The Bishop leaned toward the vanity, tweezers poised, and considered two uncomfortable truths. The first was that he rather liked the vanity, a piece of furniture named in sin, and second, more alarming, was that he believed eels to have souls. Both, perhaps, distractions from the third realization: his eyebrows were exploding. They were whiter and more unruly by the day, a worry he usually dismissed; but today, given the breakfast company on the way, he dwelt.
He’d dropped the tweezers when the BBC announced that the world’s oldest eel had died. It’d expired in a well in Sweden, where mourners now gathered, piling flowers. It reminded the Bishop of the week flower piles had competed and then merged for Lady Di and Mother Teresa.
His excess eyebrows snowed onto the oak vanity, a piece of furniture that reminded him of the one commandment he couldn’t care less about, and more generally, his Biblical cherry-picking of late. Do not take the Lord’s name in vain, he’d tell his potty-mouthed grandson dutifully, cringing at each admonishing. He was grooming for that child this very morning, preparing to preside at the boy’s confirmation service. That’s what he told himself. That’s why he was perched at the vanity, a guest of the Archbishop in London, removed from his usual Sunday routine at Winchester Cathedral. Today: pluck eyebrows at Lambeth Palace, deliver sermon at Westminster Abbey, breakfast in between.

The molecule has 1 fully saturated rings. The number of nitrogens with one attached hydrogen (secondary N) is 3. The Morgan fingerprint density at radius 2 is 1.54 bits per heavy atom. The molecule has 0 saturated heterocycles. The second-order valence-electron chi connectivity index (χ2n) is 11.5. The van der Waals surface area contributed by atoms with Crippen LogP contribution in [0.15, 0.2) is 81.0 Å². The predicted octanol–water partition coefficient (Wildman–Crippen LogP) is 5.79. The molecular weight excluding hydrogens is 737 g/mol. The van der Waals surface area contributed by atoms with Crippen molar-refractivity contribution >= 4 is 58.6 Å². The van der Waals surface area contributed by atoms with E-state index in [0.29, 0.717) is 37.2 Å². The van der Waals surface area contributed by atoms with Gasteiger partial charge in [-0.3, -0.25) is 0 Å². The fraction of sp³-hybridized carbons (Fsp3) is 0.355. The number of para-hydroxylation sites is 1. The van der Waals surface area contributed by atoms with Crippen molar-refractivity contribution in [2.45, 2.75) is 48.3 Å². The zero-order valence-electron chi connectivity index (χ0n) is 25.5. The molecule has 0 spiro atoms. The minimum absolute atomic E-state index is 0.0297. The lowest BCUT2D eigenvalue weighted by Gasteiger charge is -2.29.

He’d been up late into the night, sitting cross-legged on the second story landing, a spot he doubted any Archbishop had paused, and drifted between rereading The Hitchhiker’s Guide to the Galaxy and listening to the world go to shit on the radio: Gaza, Ukraine, some racist town across the pond in Missouri, and this ISIS thing, which supposedly made al-Qaeda child’s play. How to welcome his grandson into this world? The boy’s mother had done that years before at Royal London Hospital, but in the morning, the boy would become part of the world of the church.
This morning, the eel’s death punctuated the global updates, and suddenly the Bishop was adjusting the volume on both his iPhone and hearing aid. ISIS beheads an American journalist in Syria, and the world’s oldest eel dies at one-hundred-fifty-five. After the second story, the Bishop muted his hearing device, tuning out the world for a moment, and lowered his eyes to prayer, praying first for the eel’s mate, one-hundred-ten, now alone in the well. And then for the deceased creature itself. Lord have mercy on his soul. Eyebrows ready, he followed the prayer with a text message: “Sermon finished. Do come over for breakfast.”
Tea was laid before the two gentlemen at a green-marble table where the Bishop supposed Archbishops wrote their Westminster sermons. The Bishop ate Cheerios, while his guest dined on bacon.
“Diarmaid, I’m losing it,” the Bishop said. “This morning, I prayed for an eel. A dead eel. The eel’s soul, which I’ve spent my whole life understanding not to exist. When a fox ate Pip’s dalmatian puppy, I explained the dog wasn’t in heaven. But now.”